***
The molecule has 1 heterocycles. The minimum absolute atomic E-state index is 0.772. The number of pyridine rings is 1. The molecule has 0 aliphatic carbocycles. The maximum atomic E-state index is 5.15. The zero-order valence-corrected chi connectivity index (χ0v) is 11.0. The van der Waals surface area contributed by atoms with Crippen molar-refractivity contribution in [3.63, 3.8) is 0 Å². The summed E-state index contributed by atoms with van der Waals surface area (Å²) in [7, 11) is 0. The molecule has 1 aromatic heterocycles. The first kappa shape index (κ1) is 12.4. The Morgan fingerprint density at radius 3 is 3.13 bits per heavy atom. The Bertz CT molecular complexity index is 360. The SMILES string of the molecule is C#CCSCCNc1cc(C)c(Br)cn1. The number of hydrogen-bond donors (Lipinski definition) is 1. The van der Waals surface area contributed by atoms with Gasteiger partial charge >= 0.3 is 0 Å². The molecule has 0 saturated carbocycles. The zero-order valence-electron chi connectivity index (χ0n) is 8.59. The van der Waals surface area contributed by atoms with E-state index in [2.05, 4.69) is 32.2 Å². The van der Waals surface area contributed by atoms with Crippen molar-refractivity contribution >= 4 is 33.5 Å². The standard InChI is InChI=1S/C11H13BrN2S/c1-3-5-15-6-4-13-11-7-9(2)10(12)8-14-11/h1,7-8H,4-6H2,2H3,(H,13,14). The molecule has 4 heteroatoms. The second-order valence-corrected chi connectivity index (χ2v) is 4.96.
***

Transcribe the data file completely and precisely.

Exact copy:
The molecule has 1 heterocycles. The minimum absolute atomic E-state index is 0.772. The number of pyridine rings is 1. The molecule has 0 aliphatic carbocycles. The maximum atomic E-state index is 5.15. The zero-order valence-corrected chi connectivity index (χ0v) is 11.0. The van der Waals surface area contributed by atoms with Crippen molar-refractivity contribution in [3.63, 3.8) is 0 Å². The summed E-state index contributed by atoms with van der Waals surface area (Å²) in [7, 11) is 0. The molecule has 1 aromatic heterocycles. The first kappa shape index (κ1) is 12.4. The Morgan fingerprint density at radius 3 is 3.13 bits per heavy atom. The Bertz CT molecular complexity index is 360. The SMILES string of the molecule is C#CCSCCNc1cc(C)c(Br)cn1. The number of hydrogen-bond donors (Lipinski definition) is 1. The van der Waals surface area contributed by atoms with Gasteiger partial charge >= 0.3 is 0 Å². The molecule has 0 saturated carbocycles. The zero-order valence-electron chi connectivity index (χ0n) is 8.59. The van der Waals surface area contributed by atoms with E-state index in [2.05, 4.69) is 32.2 Å². The van der Waals surface area contributed by atoms with Crippen molar-refractivity contribution >= 4 is 33.5 Å². The standard InChI is InChI=1S/C11H13BrN2S/c1-3-5-15-6-4-13-11-7-9(2)10(12)8-14-11/h1,7-8H,4-6H2,2H3,(H,13,14). The molecule has 4 heteroatoms. The second-order valence-corrected chi connectivity index (χ2v) is 4.96.